Just NBC the narrative: Is advice to marry with "biblical principles" hate speech?

AP Photo/Richard Drew

That’s how NBC News characterized it this weekend, and how NBC News continued to promote it on social media this morning. It seems rather odd to shriek over this while promoting drag shows for children and a demand to discuss gender theory with elementary-school kids, but #YOLO or something.

That’s not to say that this advice didn’t seem a bit odd for the occasion:

A high school graduation speech telling students to “choose a spouse” based on “biblical principles” is sparking outrage online.

“Choose a spouse, I suggest,” alumnus Jim McGuire said in a commencement address at River Valley High School in Caledonia, Ohio. “I also strongly suggest to make sure to choose biblical principles, you know a male with a female and female with a male.”

I’d find that a bit of a non-sequitur at a high school graduation, to be honest, even if I’d tend to endorse the advice. Spouse selection should hardly be at the top of the priority list for 18-year-olds entering either the education and/or jobs markets. Don’t take out student loans for unrealistic salary expectations might have been my first bullet point, had I ever been invited to deliver such an address, followed by Don’t expect to find complete fulfillment in your work, but instead in your relationships and community. Maybe I’d add Money can’t buy you happiness, but it can rent some peace of mind, if I was feeling a bit cynical and snarky.

Perhaps that’s why no one invites me to deliver commencement speeches. (I’m available, though!)

Still, it goes without saying that McGuire’s view on marriage matches that of a large swath of Americans. The legality of and access to same-sex marriage has been broadly accepted even by those who would not themselves practice or endorse it, but that doesn’t mean that many people still value heterosexual marriage. In fact, one might go so far as to call that “their truth.”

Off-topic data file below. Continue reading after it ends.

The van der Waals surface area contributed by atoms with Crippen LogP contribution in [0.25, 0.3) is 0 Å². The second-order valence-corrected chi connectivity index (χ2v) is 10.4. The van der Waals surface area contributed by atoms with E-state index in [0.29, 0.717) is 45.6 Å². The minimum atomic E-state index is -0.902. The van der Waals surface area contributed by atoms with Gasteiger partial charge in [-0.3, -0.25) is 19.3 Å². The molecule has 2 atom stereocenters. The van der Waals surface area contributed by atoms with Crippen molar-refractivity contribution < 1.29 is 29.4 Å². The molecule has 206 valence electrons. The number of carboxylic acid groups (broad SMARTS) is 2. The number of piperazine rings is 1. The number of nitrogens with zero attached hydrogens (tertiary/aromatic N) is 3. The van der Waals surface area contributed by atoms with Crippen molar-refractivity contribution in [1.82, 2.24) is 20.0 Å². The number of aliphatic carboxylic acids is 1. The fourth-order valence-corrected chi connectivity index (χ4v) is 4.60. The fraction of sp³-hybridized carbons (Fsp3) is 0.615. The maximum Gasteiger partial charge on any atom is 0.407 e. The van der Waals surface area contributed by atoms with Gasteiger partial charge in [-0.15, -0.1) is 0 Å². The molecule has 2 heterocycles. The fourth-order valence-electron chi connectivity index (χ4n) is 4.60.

Instead of supporting that expression of “their truth,” NBC News brands it as “hateful” expression. However, a peek under the hood makes it look more like a tempest in a social-media teapot:

Since the speech last week, McGuire’s remarks have been called “hateful” and “inappropriate.” …

One user on Facebook shared a post with a clip of McGuire’s speech and a caption asking the administration to address the “hateful speech.” The user also extended sympathy to LGBTQ graduates, writing, “I am sorry this hateful speech overshadowed your amazing achievements and this incredibly special milestone in your lives.

Interestingly, there doesn’t appear to be a single LGBTQ organization on record attacking McGuire’s comment. There’s only three complaints noted in the story — one from a local paper, one on Twitter, and one on Facebook, the latter two from randos on those platforms. NBC News doesn’t note a single substantive objection from a legit org in their report, not even in an update since its first publication on June 4th. This looks more like NBC’s attempt to scare up a controversy based on some limited social-media criticisms. It’s one step up from trawling through the comboxes to gin up a movement.

To the extent that LGBTQ orgs declined to take the bait … kudos to them.

So why is NBC News trying to generate trolling on this story by reporting on “outrage online” while citing a grand total of three minor examples? I’d guess it’s for the same reason that other media outlets like the Washington Post and New York Times allow their staffs to dictate editorial and personnel policies. They aren’t in business to report on activists — they’re in business to breed them and join their ranks. NBC wants to create their own narratives and then report on them as though they generated organically for the purposes of targeting dissenters from the progressive orthodoxy. And they’re hardly alone in that corrupt practice, either. Next up, surely, will be the inevitable doxxing of McGuire by the WaPo’s Taylor Lorenz, followed by claims of victimhood for getting criticism for her tactics and dishonesty.

It’s sad, it’s pathetic, and it’s emblematic of our modern media. And I’d be happy to say more at a J-school commencement ceremony. Feel free to contact me directly to negotiate my terms.